I’m not talking about carving out micro-niches where only seven people on Earth are potential customers. Just don’t go after massive, general markets like “everyone with a digital camera” or “anyone with a smart phone” or “all software developers.”

big fish small pond

Do what they cannot

Big companies have significant advantages like money, a brand, a team, and a large customer base, many of whom will never switch even when presented with a clearly-better alternative.

Their brand alone is a powerful force you probably cannot overcome, e.g. “eBay is trustable” or “Apple is cool” or “IBM is safe.”

But the same attributes which deliver those advantages are also restrictive:

  • They can’t release a completely-revamped, brand-new version because they can’t retrain 200,000 users.
  • They can’t take a risk because protecting the existing revenue stream is more important than anything else, even if it means their ultimate demise.
  • They can’t quickly convert new ideas to released code because there’s requirements and documents and designers and approvals and schedules and testing and vetting.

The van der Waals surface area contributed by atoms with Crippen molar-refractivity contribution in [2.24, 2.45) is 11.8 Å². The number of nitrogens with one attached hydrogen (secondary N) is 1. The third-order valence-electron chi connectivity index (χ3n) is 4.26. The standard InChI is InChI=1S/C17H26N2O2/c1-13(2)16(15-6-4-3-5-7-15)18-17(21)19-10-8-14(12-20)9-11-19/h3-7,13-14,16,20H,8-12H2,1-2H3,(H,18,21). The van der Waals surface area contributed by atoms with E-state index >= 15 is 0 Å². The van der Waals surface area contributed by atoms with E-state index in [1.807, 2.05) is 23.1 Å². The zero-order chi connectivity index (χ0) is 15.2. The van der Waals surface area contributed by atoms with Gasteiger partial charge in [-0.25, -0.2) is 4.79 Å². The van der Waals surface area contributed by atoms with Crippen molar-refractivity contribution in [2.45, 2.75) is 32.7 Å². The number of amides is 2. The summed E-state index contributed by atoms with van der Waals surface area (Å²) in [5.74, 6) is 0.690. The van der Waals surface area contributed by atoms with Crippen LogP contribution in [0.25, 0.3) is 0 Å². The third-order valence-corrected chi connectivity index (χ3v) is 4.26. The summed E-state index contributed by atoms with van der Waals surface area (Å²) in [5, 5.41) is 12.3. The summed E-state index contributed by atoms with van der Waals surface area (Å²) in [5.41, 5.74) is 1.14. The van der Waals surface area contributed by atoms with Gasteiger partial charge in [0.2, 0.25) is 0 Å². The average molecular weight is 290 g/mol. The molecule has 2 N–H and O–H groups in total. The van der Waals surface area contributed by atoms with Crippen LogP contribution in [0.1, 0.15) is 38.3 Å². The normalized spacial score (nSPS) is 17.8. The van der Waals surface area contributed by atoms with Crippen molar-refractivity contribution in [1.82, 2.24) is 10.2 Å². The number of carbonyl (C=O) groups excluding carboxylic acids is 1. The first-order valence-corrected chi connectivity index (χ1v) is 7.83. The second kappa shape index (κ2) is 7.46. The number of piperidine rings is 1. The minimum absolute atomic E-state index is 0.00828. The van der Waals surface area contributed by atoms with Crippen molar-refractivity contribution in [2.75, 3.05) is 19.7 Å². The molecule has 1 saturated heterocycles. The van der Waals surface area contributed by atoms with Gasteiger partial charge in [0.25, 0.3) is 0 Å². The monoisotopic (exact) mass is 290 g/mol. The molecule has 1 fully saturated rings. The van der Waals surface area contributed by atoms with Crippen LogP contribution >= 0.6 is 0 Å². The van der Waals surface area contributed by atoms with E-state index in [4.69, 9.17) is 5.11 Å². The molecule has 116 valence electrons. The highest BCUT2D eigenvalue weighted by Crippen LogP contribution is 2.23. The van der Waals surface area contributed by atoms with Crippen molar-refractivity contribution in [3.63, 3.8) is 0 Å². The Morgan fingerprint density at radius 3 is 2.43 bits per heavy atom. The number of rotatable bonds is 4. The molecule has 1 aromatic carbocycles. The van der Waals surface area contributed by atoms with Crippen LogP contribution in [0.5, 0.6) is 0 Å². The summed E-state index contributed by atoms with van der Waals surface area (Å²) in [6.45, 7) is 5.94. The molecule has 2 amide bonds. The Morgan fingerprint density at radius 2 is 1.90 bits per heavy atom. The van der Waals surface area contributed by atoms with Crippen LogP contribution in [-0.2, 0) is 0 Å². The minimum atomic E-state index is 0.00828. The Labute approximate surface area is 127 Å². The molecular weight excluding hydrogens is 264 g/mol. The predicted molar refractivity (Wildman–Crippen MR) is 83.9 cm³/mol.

• They can’t change their image because there’s too much momentum with the old one. For example if they have a reputation for bad tech support, even if it gets remedied most people will still think of them has having bad support.
  • They can’t observe and react quickly to changing market demands because there’s too many layers of people and process, and too many people whose careers depend on maintaining the status quo.

For example, Intuit needs to look solid and timeless, their developers know C++ and desktop applications, and they can’t retrain the computer-phobic home users of Quicken… so they cannot create Mint.